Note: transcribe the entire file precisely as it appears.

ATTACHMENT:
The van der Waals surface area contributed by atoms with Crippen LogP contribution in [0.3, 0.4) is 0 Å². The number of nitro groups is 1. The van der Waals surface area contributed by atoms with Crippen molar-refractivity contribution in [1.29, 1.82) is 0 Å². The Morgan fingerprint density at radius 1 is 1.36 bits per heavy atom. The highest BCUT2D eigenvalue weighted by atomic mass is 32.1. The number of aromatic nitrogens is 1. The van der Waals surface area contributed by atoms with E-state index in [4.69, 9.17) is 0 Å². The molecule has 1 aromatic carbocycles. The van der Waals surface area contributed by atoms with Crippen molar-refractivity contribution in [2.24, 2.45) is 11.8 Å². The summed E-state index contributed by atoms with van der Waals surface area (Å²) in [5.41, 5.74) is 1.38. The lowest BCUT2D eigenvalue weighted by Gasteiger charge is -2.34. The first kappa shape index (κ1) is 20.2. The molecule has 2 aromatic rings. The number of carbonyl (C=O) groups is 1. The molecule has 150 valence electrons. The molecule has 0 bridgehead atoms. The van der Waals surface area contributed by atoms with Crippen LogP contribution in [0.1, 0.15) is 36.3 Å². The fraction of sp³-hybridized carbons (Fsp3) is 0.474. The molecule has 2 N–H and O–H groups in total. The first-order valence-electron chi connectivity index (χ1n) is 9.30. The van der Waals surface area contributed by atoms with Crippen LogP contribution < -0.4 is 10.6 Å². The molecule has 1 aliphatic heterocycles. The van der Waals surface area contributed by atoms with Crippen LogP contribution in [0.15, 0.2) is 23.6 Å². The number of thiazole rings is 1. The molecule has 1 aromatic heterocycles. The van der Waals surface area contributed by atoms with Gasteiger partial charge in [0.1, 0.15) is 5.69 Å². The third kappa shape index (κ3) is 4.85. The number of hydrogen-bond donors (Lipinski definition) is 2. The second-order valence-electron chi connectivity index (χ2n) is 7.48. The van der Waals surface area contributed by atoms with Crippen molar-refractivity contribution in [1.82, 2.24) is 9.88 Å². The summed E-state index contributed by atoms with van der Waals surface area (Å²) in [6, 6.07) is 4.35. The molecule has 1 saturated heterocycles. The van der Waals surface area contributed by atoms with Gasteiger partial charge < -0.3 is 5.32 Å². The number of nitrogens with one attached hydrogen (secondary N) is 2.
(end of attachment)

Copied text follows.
The van der Waals surface area contributed by atoms with Crippen LogP contribution in [0.3, 0.4) is 0 Å². The number of nitro groups is 1. The van der Waals surface area contributed by atoms with Crippen molar-refractivity contribution in [1.29, 1.82) is 0 Å². The Morgan fingerprint density at radius 1 is 1.36 bits per heavy atom. The highest BCUT2D eigenvalue weighted by atomic mass is 32.1. The number of aromatic nitrogens is 1. The van der Waals surface area contributed by atoms with E-state index in [4.69, 9.17) is 0 Å². The molecule has 1 aromatic carbocycles. The van der Waals surface area contributed by atoms with Crippen molar-refractivity contribution in [2.24, 2.45) is 11.8 Å². The summed E-state index contributed by atoms with van der Waals surface area (Å²) in [5.41, 5.74) is 1.38. The lowest BCUT2D eigenvalue weighted by Gasteiger charge is -2.34. The first kappa shape index (κ1) is 20.2. The molecule has 2 aromatic rings. The number of carbonyl (C=O) groups is 1. The molecule has 150 valence electrons. The molecule has 0 bridgehead atoms. The van der Waals surface area contributed by atoms with Crippen LogP contribution in [0.1, 0.15) is 36.3 Å². The fraction of sp³-hybridized carbons (Fsp3) is 0.474. The molecule has 2 N–H and O–H groups in total. The first-order valence-electron chi connectivity index (χ1n) is 9.30. The van der Waals surface area contributed by atoms with Crippen LogP contribution < -0.4 is 10.6 Å². The molecule has 1 aliphatic heterocycles. The van der Waals surface area contributed by atoms with Crippen LogP contribution in [0.15, 0.2) is 23.6 Å². The number of thiazole rings is 1. The molecule has 1 aromatic heterocycles. The van der Waals surface area contributed by atoms with Gasteiger partial charge in [0.1, 0.15) is 5.69 Å². The third kappa shape index (κ3) is 4.85. The number of hydrogen-bond donors (Lipinski definition) is 2. The second-order valence-electron chi connectivity index (χ2n) is 7.48. The van der Waals surface area contributed by atoms with Crippen molar-refractivity contribution in [1.82, 2.24) is 9.88 Å². The summed E-state index contributed by atoms with van der Waals surface area (Å²) in [6, 6.07) is 4.35. The molecule has 1 saturated heterocycles. The van der Waals surface area contributed by atoms with Gasteiger partial charge < -0.3 is 5.32 Å². The number of nitrogens with one attached hydrogen (secondary N) is 2.